Soda has become a staple in many households as a beverage of choice and unfortunately it may not be your best option. Whether you call it soda, pop, soft drinks, or whatever else, and whatever preference in flavor you may have, eliminating or significantly reducing your intake could be one of the most positive changes you can make for a healthier lifestyle.
What’s in Soda, Anyway?
Soda’s original recipe, dating way back to the later 1700s, was carbonated water, natural sugar,and other natural flavorings. Yet, in modern times, although some recipes can vary, many brands contain high fructose corn syrup (aka sugar), aspartame (diet versions), caffeine, caramel coloring, phosphoric acid, and brominated vegetable oil. And no matter how it is produced, soda has limited nutritional value.
The typical American is not short on sugar intake by any means, and drinking your sugar offers no real sense of satiety. A 12-ounce can of cola has 39 grams of sugar (if this sounds like a lot, that’s because it is).
Almost 10 teaspoons in one serving!) Consuming excess sugar over a period of time (note that this can be subjective depending on the person’s biology, as for some it could be over many years and for others months if the quantities are excessive enough) can contribute to health concerns such as weight gain, insulin resistance, metabolic syndrome, type 2 diabetes, dental enamel erosion, and fatty liver disease. Additionally, research has proven that sugar has addictive qualities, as it targets the same receptor sites within the brain as other addictive substances.
You may say, “Well, I stick to diet sodas,” but artificial sugars have some ill effects as well, such as stomach discomforts. Also, consumption of artificial sugars has been proven to do little to satiate the “sweet tooth”, and once again you’ll be heading down the path of consuming excess sugar to get that feeling of sweet satisfaction.
Caffeine is another additive in soda that could be of concern. Along with the sugar intake that can cause highs and lows in blood sugar, excess caffeine can have direct effects on heart rates.
Time to Rethink Your Drink
If cutting back on soda sounds easier said than done to you, here are a few tips:
Share your goals. Tell friends, family, coworkers, and others that you value and trust about your desire to switch up from soda. Not ready to share? Fitbit health coaches are a great place to start for support and encouragement when working on health goals. Having support can keep you focused on becoming healthier and soda free!
Create a plan to cut back or out. Assessing your current consumption of soda and making a plan to cut back can be effective and realistic. If you are having 5 cans a day, set a target to reduce to 4, then 3 and so on. Same applies for fountain beverages—start by downgrading to a smaller cup!
Replacing it with healthier alternatives. If you can, try to avoid diet drinks and instead go for water or flavored carbonated or sparkling water. There are many brands and varieties of sparkling water available that offer up both bubbles and flavor without the added sugar. Or, invest in an at-home appliance like a Sodastream to make your own carbonated water flavors. Swapping soda for plain water is a major upgrade! If plain water doesn’t do it for you, try fruit-infused water by adding fruits or fresh herbs to flavor naturally.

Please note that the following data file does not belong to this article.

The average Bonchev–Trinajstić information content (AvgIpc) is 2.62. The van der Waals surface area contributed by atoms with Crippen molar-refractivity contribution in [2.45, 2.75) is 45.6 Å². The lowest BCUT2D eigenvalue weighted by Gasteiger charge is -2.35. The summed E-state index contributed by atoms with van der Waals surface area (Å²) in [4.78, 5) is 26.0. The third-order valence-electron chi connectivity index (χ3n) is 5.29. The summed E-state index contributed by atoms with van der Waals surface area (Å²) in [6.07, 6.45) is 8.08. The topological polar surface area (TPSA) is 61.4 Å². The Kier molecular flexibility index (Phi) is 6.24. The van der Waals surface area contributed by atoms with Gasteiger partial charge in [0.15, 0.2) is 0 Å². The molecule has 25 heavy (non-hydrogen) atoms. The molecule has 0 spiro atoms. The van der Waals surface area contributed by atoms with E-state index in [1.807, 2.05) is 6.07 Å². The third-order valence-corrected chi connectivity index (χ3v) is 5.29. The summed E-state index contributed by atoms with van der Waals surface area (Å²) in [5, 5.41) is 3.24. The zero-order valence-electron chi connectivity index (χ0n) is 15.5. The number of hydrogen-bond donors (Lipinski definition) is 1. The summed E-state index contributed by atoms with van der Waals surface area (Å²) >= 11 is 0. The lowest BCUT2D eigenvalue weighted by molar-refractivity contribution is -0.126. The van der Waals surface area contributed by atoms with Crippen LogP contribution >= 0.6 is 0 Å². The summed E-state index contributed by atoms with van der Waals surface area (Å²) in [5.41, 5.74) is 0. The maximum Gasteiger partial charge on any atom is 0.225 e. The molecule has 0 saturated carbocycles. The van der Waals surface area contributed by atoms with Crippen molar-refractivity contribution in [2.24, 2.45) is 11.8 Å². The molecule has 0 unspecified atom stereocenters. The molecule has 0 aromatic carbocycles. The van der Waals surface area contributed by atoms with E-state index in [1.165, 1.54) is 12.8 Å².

Switch up the habit. Soda may seem like the thing to curb the sugar monster, and include it for long enough in your routine and it becomes a habit. So, when you’re craving something sweet, dining at a regular establishment or eating a particular meal, you reach for or order the soda on autopilot. But you can always break the pattern and apply some mindfulness to your choices. Take a minute to assess your beverage options and apply some awareness to acknowledge your mood and desire, then make the choice to upgrade.
Plan ahead for meals, snacks, and drinks. When we are hungry, stressed, or pressed for time, we often reach for something quick and most of the time sweet. Avoid the urge to grab a soda and get used to carrying a water bottle with you—everywhere! Plan on snacks too, such as transportable fruit (banana, grapes, or an apple) or pre-packaged nuts, trail mix, or nut butters. Set up a routine to prepare a few meal and snack options for the week, so that you can take the thought out of what to eat and stay properly fueled and hydrated.
Author: Salome Rivera, Certified Dietitian Nutritionist, is a Fitbit Health Coach. Salome’s personal journey with weight loss led her to become a coach—where, over the past ten years, she has helped others achieve their health and wellness goals. When not coaching, Salome recharges her mind, body, and spirit with meditation, mindfulness, walking in nature, and weight training.
This information is for educational purposes only and is not intended as a substitute for medical diagnosis or treatment. You should not use this information to diagnose or treat a health problem or condition. Always check with your doctor before changing your diet, altering your sleep habits, taking supplements, or starting a new fitness routine.